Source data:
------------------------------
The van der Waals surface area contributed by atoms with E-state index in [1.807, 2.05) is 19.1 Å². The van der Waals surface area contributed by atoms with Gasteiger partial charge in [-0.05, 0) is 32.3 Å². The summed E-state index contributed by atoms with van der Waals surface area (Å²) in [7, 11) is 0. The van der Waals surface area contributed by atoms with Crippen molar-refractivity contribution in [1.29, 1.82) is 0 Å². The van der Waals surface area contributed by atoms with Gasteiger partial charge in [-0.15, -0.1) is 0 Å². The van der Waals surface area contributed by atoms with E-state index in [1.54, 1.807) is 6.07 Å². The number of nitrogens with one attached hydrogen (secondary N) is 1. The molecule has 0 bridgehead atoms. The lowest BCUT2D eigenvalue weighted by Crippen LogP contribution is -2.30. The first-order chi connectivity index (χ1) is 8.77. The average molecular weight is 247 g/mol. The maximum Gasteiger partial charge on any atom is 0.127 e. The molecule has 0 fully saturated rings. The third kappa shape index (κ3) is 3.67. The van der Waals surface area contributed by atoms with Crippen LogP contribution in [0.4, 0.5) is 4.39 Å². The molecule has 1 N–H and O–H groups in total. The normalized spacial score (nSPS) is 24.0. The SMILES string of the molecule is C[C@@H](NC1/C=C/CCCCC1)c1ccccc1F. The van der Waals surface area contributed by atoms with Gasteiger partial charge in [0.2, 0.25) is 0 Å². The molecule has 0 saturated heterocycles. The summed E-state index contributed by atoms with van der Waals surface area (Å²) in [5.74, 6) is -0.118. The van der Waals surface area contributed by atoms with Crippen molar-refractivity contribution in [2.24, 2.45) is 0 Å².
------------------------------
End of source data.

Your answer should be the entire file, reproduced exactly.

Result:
The van der Waals surface area contributed by atoms with E-state index in [1.807, 2.05) is 19.1 Å². The van der Waals surface area contributed by atoms with Gasteiger partial charge in [-0.05, 0) is 32.3 Å². The summed E-state index contributed by atoms with van der Waals surface area (Å²) in [7, 11) is 0. The van der Waals surface area contributed by atoms with Crippen molar-refractivity contribution in [1.29, 1.82) is 0 Å². The van der Waals surface area contributed by atoms with Gasteiger partial charge in [-0.15, -0.1) is 0 Å². The van der Waals surface area contributed by atoms with E-state index in [1.54, 1.807) is 6.07 Å². The number of nitrogens with one attached hydrogen (secondary N) is 1. The molecule has 0 bridgehead atoms. The lowest BCUT2D eigenvalue weighted by Crippen LogP contribution is -2.30. The first-order chi connectivity index (χ1) is 8.77. The average molecular weight is 247 g/mol. The maximum Gasteiger partial charge on any atom is 0.127 e. The molecule has 0 fully saturated rings. The third kappa shape index (κ3) is 3.67. The van der Waals surface area contributed by atoms with Crippen LogP contribution in [0.4, 0.5) is 4.39 Å². The molecule has 1 N–H and O–H groups in total. The normalized spacial score (nSPS) is 24.0. The SMILES string of the molecule is C[C@@H](NC1/C=C/CCCCC1)c1ccccc1F. The van der Waals surface area contributed by atoms with Gasteiger partial charge in [0.2, 0.25) is 0 Å². The molecule has 0 saturated heterocycles. The summed E-state index contributed by atoms with van der Waals surface area (Å²) in [5.74, 6) is -0.118. The van der Waals surface area contributed by atoms with Crippen molar-refractivity contribution in [2.24, 2.45) is 0 Å².